Magebane by Lee Arthur Chane is a stand-alone fantasy novel that… Wait. I’m going to stop there and let you read that sentence again. Yes, you read correctly — “a stand-alone fantasy novel.” Magebane is not part of a duology, quartet, or trilogy-to-eventually-be-expanded-into-a-number-to-be-named-later. So good for him. I almost want to just leave it at that — praise for the simple concept that an entire story can be told in the scope of a few hundred (well, OK, 500) pages. But that wouldn’t be much of a review. So, onward and upward (mostly).
Nearly a thousand years ago, the MageLords fled a Commoner revolution by transporting themselves to the kingdom of Evrenfels, cut off from the outside world (and those pesky common non-magic folk save those they brought along as handy servants or craftsmen or the like) by the Great Barrier, impregnable to magic and to outside interference. And for all that time, they have ruled Evrenfels with the same nonchalant cruelty and arrogance that brought about that first revolution. But the times they are a-changing. Lord Falk, Minister of Public Safety, wants to break down the Barrier and lead the Magelords out to conquer once more. Tagaza, First Mage, also wants the Barrier down, though for reasons of his own. And there is a third, more mysterious figure who desires the same goal, again for reasons of their own, reasons far different from those of the other two. As those three conspire, the Commoners stuck inside the barrier and treated as slaves or animals by the MageLords are beginning to get restless, as an underground group seems determined to foster resentment and possibly even another revolution.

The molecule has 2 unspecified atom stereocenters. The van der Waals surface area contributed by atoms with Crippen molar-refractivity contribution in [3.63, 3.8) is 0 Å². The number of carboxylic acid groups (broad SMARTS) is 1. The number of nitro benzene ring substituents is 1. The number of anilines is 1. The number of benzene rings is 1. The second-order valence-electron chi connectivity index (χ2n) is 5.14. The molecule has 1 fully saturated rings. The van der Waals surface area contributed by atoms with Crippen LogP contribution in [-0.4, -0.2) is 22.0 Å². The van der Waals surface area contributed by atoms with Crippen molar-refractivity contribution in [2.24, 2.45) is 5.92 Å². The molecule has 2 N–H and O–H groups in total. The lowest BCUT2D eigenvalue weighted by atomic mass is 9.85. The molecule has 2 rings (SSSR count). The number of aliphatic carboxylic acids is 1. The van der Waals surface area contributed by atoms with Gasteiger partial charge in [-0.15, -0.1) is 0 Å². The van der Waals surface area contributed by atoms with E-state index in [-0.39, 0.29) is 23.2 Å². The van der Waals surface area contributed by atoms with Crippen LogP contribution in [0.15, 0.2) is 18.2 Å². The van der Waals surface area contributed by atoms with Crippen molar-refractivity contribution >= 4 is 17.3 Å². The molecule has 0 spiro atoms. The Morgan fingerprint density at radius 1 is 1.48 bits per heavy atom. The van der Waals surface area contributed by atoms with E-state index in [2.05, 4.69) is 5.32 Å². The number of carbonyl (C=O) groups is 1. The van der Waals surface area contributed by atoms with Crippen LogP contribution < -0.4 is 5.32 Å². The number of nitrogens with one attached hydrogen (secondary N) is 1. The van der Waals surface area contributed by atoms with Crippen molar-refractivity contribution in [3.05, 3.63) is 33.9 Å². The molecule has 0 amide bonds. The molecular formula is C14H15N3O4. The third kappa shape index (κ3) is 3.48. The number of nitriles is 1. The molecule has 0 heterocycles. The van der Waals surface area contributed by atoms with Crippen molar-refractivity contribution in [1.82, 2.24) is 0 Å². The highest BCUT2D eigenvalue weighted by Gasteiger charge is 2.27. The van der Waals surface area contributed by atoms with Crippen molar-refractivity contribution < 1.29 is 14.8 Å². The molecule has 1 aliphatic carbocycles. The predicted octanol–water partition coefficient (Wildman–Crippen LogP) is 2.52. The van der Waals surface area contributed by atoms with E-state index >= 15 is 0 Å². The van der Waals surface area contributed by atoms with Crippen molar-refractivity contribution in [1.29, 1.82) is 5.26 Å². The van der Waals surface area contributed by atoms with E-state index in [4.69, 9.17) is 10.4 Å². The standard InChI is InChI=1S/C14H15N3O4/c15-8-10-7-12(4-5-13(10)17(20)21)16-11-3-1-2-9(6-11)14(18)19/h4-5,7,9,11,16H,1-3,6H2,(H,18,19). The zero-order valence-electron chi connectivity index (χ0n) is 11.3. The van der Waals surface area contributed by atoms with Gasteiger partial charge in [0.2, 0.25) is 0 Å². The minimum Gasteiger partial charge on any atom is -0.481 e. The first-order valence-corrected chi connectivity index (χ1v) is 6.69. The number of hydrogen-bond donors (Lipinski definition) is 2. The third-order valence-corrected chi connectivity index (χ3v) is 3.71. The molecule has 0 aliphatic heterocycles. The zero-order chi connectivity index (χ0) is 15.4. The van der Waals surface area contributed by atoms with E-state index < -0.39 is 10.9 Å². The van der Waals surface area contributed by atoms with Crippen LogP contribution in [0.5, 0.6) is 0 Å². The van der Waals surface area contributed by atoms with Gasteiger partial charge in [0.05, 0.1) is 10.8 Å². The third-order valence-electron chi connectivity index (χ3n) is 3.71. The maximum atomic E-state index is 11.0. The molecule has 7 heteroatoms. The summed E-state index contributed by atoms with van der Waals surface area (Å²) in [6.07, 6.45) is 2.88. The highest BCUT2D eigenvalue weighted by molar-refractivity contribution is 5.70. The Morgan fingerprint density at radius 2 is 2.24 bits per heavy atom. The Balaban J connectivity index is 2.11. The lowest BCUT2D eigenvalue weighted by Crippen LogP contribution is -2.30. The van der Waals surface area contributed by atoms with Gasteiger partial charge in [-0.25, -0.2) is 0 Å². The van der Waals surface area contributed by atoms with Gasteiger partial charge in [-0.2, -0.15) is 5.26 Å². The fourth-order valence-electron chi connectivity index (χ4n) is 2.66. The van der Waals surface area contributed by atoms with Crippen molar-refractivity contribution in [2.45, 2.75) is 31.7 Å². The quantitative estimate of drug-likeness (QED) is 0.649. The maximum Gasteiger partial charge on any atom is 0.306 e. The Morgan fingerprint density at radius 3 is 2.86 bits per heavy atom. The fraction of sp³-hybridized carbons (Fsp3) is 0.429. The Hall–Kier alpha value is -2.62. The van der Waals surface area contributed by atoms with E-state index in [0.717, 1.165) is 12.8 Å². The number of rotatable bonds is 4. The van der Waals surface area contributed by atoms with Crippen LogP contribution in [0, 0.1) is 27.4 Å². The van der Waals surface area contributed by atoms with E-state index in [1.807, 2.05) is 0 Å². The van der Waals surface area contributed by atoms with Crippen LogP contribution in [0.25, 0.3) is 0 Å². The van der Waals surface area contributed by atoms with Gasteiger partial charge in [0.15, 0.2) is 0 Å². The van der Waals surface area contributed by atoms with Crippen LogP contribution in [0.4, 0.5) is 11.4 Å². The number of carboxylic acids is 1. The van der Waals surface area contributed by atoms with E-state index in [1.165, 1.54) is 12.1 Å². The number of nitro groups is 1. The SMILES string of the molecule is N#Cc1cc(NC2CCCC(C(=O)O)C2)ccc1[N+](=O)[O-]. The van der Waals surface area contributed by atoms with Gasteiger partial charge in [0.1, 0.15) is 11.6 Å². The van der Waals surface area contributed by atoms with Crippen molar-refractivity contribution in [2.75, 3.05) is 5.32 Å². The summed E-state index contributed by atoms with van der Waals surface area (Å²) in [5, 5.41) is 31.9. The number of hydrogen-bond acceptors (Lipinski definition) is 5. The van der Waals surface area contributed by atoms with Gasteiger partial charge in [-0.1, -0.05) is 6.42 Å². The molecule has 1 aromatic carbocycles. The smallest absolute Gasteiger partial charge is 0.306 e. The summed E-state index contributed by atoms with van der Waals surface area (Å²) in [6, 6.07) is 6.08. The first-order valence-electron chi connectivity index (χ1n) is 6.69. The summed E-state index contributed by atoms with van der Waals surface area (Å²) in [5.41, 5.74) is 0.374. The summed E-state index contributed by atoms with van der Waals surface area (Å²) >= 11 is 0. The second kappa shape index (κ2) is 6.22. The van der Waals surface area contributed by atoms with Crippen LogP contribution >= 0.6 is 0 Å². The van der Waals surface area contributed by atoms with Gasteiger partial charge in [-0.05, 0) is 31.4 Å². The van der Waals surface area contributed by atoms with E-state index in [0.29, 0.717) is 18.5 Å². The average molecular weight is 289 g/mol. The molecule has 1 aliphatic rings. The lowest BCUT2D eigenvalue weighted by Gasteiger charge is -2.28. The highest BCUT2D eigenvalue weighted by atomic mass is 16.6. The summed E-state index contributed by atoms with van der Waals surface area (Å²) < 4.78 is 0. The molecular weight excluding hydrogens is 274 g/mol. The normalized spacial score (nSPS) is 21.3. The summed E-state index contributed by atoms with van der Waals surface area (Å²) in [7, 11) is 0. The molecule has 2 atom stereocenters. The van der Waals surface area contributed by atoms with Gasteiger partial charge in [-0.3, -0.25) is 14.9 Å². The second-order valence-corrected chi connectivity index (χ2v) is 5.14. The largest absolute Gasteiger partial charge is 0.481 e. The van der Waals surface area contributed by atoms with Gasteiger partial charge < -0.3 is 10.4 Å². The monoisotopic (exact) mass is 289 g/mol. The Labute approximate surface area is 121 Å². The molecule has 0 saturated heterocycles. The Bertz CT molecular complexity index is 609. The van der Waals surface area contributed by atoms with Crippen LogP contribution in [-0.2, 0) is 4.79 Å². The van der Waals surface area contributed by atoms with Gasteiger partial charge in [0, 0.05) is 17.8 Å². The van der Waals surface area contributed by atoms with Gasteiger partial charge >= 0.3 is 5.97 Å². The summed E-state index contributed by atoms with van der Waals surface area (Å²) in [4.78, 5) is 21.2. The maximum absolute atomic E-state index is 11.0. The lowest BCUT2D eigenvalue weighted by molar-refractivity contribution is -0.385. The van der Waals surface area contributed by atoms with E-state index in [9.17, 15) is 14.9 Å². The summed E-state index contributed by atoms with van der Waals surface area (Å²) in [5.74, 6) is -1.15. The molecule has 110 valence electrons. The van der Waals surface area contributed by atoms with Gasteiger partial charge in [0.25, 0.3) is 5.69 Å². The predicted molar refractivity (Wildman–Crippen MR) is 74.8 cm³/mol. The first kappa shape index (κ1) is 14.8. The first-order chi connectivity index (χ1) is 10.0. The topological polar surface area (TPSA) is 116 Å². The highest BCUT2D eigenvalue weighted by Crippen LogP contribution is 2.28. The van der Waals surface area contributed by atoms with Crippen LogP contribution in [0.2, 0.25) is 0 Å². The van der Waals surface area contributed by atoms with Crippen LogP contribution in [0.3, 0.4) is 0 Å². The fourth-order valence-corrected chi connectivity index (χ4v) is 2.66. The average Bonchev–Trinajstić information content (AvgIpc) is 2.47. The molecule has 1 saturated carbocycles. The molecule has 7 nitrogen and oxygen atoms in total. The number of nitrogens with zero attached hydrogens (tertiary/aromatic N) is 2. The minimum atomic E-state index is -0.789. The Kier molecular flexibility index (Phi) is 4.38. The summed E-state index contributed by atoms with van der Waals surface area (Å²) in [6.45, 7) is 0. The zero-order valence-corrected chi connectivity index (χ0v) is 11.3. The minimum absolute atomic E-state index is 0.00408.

Meanwhile, beyond the Barrier, the MageLords have dwindled into distant myths and fairy tales as the world has been transformed by democracy and technology. Those two revolutionary concepts will soon breach the unbreachable Barrier in the person of Anton, a young boy who with his Professor mentor flies over the Barrier in the Professor’s newly invented airship.
Anton, together with Evrenfell’s Prince Karl and Lord Falk’s own ward, a young woman named Brenna, become catalysts in events that threaten to spiral well out of Lord Falk’s tight-fisted control. And matters aren’t helped by the seeming appearance of another Magebane, a mythical figure who a millennium ago was able to lead the first Commoner revolution due to its unique power: a Magebane is not only immune to magic, but reflects it back upon its wielders.
Magebane certainly has its flaws and works through some of the usual suspects of character type and plotting, some of which I’ll detail later, but overall I enjoyed this read. It was a mostly fluid ride through an interesting set of situations with either likable good characters or interesting not-so-good characters. It didn’t wow me; I wish parts of it had been executed a bit more fully or sharply, but it kept me going straight through to a pretty strong ending.